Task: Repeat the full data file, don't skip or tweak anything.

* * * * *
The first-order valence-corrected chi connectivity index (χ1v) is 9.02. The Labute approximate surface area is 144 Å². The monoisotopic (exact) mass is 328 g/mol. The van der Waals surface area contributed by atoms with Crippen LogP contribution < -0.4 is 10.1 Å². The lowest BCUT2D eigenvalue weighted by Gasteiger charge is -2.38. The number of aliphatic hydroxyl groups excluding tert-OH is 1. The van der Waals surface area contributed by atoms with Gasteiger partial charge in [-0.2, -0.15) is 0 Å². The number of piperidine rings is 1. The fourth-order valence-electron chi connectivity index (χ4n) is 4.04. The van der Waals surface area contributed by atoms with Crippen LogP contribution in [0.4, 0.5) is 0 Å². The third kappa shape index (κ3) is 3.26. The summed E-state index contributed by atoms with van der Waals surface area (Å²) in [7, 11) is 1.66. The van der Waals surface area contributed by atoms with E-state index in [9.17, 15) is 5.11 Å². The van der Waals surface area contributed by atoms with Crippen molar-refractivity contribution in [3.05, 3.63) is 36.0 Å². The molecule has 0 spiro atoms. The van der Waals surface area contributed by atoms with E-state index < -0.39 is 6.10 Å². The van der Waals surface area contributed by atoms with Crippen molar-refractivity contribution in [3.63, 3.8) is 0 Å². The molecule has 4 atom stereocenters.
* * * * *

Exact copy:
The first-order valence-corrected chi connectivity index (χ1v) is 9.02. The Labute approximate surface area is 144 Å². The monoisotopic (exact) mass is 328 g/mol. The van der Waals surface area contributed by atoms with Crippen LogP contribution < -0.4 is 10.1 Å². The lowest BCUT2D eigenvalue weighted by Gasteiger charge is -2.38. The number of aliphatic hydroxyl groups excluding tert-OH is 1. The van der Waals surface area contributed by atoms with Gasteiger partial charge in [-0.2, -0.15) is 0 Å². The number of piperidine rings is 1. The fourth-order valence-electron chi connectivity index (χ4n) is 4.04. The van der Waals surface area contributed by atoms with Crippen LogP contribution in [0.4, 0.5) is 0 Å². The third kappa shape index (κ3) is 3.26. The summed E-state index contributed by atoms with van der Waals surface area (Å²) in [7, 11) is 1.66. The van der Waals surface area contributed by atoms with E-state index in [9.17, 15) is 5.11 Å². The van der Waals surface area contributed by atoms with Crippen molar-refractivity contribution in [3.05, 3.63) is 36.0 Å². The molecule has 0 spiro atoms. The van der Waals surface area contributed by atoms with E-state index < -0.39 is 6.10 Å². The van der Waals surface area contributed by atoms with Crippen molar-refractivity contribution in [3.63, 3.8) is 0 Å². The molecule has 4 atom stereocenters.